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Old 03-25-2003, 12:29 AM   #1
kazi
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/tmp directory too small???


Hi,
I was trying to download a big file yesterday (something like 100mb+) using Mozilla. When it was downloading, it is complaining that I don't have enough space in the /tmp directory. I found out that it belongs to a small partition on my hard disk. (FYI it belongs to the same partition as my / )
So I am just wondering if I can should increase the partition size?
Is there any security reason why I shouldn't resize that partition?

How do you guys handle large download files??
Can I specify a temporary directory for mozilla to store the temporary files other than /tmp??

Thanks in advance.

By the way, this forum rocks!!!
 
Old 03-25-2003, 12:44 AM   #2
doublefailure
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nothing wrong with resizing partition

checkout partition magic if u have windows dual boot.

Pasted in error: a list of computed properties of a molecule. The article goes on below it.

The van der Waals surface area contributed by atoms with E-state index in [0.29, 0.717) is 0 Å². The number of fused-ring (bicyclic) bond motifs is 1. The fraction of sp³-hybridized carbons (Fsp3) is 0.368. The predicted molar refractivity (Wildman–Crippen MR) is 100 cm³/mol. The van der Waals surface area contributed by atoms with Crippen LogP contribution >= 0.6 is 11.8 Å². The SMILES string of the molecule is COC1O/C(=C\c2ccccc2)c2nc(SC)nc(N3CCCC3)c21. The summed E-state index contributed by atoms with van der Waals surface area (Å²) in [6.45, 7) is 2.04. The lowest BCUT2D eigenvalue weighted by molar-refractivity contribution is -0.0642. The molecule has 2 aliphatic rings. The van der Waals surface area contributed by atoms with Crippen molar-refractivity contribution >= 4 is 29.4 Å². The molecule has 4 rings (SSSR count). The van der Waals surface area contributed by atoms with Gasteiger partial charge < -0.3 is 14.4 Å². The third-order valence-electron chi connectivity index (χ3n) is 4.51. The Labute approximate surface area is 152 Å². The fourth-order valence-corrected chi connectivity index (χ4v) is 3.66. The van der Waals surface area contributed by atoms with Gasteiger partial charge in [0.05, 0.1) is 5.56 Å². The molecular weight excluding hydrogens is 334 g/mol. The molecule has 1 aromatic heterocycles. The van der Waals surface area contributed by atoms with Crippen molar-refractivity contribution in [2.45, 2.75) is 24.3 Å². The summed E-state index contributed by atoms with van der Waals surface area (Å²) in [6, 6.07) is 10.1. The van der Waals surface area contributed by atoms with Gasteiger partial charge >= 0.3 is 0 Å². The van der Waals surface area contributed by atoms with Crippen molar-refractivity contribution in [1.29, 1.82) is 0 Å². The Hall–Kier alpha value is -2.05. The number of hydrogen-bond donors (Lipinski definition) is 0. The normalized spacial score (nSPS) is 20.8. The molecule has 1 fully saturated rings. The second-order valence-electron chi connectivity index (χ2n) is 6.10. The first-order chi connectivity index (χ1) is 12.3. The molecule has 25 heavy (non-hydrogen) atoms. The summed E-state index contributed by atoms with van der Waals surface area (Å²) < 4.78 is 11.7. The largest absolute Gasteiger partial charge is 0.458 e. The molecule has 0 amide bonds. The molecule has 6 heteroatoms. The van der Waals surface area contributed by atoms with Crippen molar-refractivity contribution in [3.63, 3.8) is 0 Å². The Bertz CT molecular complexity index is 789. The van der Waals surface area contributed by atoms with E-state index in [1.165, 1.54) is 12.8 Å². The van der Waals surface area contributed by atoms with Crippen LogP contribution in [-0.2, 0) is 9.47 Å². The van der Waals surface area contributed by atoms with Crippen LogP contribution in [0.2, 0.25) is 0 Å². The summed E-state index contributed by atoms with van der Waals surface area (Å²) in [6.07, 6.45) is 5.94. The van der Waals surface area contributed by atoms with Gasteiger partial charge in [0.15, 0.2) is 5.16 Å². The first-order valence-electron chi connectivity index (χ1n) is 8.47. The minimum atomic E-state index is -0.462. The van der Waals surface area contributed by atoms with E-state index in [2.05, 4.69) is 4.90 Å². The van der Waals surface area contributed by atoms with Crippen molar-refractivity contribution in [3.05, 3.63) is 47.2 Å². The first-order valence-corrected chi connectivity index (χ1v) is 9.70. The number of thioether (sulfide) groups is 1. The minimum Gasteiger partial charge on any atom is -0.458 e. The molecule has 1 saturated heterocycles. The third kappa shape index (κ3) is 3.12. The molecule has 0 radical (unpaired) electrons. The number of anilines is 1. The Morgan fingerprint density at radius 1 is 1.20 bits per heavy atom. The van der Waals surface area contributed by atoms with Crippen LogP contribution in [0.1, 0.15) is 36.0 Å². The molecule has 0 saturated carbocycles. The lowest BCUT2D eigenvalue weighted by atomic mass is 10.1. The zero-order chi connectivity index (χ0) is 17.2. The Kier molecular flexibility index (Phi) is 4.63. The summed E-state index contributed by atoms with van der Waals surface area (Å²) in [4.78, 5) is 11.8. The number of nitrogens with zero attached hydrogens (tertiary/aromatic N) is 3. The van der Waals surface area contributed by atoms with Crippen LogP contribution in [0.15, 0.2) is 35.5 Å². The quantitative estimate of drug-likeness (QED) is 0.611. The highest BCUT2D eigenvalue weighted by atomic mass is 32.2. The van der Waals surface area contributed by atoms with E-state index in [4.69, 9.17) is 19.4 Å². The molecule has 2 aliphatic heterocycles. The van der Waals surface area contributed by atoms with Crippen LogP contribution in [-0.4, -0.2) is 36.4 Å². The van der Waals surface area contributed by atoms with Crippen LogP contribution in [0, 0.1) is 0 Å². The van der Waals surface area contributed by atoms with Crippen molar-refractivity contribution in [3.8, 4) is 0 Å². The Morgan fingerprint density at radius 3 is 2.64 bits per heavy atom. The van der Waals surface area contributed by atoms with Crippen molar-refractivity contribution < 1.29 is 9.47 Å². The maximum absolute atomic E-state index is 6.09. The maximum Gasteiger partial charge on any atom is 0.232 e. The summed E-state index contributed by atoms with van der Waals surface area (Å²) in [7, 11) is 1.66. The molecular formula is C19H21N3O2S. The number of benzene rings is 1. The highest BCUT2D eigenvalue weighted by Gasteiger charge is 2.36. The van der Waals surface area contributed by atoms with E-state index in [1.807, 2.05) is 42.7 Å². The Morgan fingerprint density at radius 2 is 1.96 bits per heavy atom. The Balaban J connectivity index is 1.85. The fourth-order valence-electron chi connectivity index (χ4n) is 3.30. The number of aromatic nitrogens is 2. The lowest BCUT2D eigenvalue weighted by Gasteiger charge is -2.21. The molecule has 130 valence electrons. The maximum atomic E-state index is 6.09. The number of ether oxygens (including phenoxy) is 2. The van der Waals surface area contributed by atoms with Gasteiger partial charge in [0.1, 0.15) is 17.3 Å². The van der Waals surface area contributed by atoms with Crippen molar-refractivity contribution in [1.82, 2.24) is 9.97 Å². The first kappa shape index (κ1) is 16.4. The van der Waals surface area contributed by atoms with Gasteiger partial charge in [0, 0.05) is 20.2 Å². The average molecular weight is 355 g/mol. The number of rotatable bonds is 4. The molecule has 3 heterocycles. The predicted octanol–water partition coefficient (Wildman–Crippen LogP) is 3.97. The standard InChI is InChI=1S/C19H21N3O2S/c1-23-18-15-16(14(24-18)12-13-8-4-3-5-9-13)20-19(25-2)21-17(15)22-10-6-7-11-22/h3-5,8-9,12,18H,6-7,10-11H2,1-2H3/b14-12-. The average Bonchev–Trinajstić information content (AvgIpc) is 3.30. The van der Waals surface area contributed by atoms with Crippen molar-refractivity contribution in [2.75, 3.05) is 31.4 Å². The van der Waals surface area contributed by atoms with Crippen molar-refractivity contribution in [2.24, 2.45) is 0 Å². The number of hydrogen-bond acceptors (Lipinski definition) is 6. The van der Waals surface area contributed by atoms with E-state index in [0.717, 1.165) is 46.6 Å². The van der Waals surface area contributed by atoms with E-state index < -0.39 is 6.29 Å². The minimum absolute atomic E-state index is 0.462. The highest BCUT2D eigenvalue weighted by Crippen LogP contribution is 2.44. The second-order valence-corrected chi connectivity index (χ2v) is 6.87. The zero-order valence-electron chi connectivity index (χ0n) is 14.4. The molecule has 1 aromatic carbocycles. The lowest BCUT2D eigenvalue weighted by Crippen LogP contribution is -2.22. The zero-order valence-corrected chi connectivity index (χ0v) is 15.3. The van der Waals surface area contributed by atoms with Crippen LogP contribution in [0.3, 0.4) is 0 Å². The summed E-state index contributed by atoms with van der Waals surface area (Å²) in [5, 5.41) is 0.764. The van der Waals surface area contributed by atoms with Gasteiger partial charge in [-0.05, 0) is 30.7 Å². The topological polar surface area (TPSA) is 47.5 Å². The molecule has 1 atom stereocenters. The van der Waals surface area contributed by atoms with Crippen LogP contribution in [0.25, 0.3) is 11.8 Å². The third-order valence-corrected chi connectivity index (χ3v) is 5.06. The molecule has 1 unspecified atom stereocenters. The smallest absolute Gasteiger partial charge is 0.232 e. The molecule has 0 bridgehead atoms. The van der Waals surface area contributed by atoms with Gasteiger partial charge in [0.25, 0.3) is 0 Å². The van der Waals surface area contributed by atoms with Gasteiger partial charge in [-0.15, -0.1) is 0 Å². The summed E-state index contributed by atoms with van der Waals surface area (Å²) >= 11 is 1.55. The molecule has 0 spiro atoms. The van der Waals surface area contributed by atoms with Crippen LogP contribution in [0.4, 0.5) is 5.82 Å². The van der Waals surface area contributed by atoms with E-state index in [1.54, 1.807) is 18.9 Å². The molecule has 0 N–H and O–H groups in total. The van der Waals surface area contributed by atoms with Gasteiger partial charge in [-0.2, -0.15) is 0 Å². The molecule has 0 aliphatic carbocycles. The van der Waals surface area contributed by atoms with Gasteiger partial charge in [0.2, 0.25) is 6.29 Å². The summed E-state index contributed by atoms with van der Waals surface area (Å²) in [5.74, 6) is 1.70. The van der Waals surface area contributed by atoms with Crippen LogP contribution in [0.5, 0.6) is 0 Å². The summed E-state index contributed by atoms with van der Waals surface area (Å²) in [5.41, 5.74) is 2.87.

temporarily u can use wget
wget url/to/file in somewhere u have enough free space
 
Old 03-25-2003, 09:40 AM   #3
J_Szucs
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If you do not want repartitioning, it can be done more simply:
1. Remove the old /tmp directory,
2. create a tmp directory on a large disk,
3. link the latter to /tmp (ln -s /new/path/to/tmp /tmp).

We did it on a FreeBSD (production) server a week before, and it works well ever since. I think it can be done on Linux, too.
(Although I know it may be better to resize the /tmp partition).
 
Old 03-25-2003, 10:27 AM   #4
rnturn
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Re: /tmp directory too small???

Quote:
Originally posted by kazi
(FYI it belongs to the same partition as my / )
Not uncommon.
Quote:
So I am just wondering if I can should increase the partition size?
If you have unused space on the disk you should be able to.
Quote:
Is there any security reason why I shouldn't resize that partition?[
Not thet I've heard of. Of course, the very paranoid can dream up all sorts of security problems. $DIETY only knows what the bad guys could do with a lot of temp space. They might download MP3s or something. :-)